The Expert's Forum 2018
- Tuesday, 31 July 2018
Plant organisms obtained by mutagenesis to be classified as GMO by European Union
The Court of Justice of the European Union published recently the ruling which classifies plant organisms obtained by mutagenesis as genetically obtained organisms (GMO) stating that they are subject to the obligations laid down by the GMO Directive. This decision directly affects the so-called New Plant Breeding Techniques (NPBTs), which cover all techniques of genome edition, including the popular CRISPR-CAS9. Despite this decision, the Court excluded mutagenesis techniques based on the exposure of plant material to chemicals or radiation, under the argument that they can considered as safe, given the experience of their long use in agriculture.
This ruling is in contradiction to the statement issued by U.S. Department of Agriculture on March 28, 2018. USDA does not regulate or have any plans to regulate plant varieties obtained by genomic editing. The Advocate General of the European Union had also expressed his opinion last January, that NPBTs should be exempted from the obligations in the Genetically Modified Organisms Directive. The entire European scientific community together with European Plant Science Organisation express their high concerns and disappointment with regards to Court of Justice ruling as this will have tremendous effect on the plant science.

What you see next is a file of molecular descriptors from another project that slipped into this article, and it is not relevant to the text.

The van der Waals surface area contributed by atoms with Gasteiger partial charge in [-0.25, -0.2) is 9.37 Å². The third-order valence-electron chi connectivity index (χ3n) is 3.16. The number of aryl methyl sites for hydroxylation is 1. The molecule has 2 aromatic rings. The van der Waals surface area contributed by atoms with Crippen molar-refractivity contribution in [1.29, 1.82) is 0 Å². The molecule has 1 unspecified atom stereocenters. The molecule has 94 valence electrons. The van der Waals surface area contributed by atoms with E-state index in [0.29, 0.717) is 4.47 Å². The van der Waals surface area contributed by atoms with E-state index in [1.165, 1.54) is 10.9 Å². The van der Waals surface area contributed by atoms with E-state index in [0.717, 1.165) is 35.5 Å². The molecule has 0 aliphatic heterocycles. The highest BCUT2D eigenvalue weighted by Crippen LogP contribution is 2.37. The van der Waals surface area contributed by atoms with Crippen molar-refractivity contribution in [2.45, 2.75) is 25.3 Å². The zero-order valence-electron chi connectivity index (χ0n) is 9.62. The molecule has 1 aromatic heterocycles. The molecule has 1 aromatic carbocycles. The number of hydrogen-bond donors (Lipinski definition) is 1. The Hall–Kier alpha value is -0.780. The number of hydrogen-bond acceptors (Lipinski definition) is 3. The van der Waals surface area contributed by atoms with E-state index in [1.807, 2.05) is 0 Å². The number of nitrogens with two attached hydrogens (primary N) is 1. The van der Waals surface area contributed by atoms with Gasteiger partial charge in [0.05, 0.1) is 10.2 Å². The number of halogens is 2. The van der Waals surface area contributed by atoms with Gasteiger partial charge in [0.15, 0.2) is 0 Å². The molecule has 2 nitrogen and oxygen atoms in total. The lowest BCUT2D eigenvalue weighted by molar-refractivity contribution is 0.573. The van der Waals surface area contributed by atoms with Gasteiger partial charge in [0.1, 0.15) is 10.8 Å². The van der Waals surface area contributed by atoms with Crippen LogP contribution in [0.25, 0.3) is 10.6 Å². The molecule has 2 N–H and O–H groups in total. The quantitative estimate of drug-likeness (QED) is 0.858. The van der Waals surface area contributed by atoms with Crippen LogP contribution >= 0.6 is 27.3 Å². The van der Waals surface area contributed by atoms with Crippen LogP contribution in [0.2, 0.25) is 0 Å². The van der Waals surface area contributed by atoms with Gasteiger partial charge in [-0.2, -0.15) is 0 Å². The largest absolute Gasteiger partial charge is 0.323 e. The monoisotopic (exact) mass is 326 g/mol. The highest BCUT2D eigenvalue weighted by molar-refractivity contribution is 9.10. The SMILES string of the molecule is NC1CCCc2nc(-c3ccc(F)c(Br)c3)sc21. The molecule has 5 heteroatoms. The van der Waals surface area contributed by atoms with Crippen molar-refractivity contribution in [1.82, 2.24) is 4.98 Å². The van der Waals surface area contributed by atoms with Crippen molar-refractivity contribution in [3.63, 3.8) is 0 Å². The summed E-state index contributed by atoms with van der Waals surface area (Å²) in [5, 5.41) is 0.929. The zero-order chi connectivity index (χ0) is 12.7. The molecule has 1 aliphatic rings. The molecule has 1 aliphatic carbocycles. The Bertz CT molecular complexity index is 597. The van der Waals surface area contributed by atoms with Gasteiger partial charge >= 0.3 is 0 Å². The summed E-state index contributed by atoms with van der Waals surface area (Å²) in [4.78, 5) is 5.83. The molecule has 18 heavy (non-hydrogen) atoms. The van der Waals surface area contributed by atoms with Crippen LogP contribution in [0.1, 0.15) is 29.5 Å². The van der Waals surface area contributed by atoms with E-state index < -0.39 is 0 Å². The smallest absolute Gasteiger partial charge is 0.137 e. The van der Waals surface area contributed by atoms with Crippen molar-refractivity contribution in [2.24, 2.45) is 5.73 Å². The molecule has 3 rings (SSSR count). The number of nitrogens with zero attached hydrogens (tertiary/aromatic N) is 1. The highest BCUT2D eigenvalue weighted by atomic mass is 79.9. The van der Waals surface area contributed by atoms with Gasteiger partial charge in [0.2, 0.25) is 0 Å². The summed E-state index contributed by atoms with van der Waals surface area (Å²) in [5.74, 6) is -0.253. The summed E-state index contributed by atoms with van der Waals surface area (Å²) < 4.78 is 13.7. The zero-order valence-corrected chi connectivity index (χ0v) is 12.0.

European Court of Justice
- Tuesday, 24 April 2018
US Department of Agriculture has recently issued a statement declaring that the USDA does not regulate or have any plans to regulate plant varieties obtained by genomic editing.
The reason is that these plants could otherwise have been developed through traditional breeding techniques.
- Friday, 06 April 2018
Genome edition is not transgenesis, according the Advocate General of the Court of Justice of the European Union
According to a recently published opinion, as an answer to a query to the French government by a French agricultural union, genomic edition is a mutagenesis technique. Consequently it is not bound to the GMO European Directive. The opinion is not a binding one for the Court, however its legal implications are quite relevant.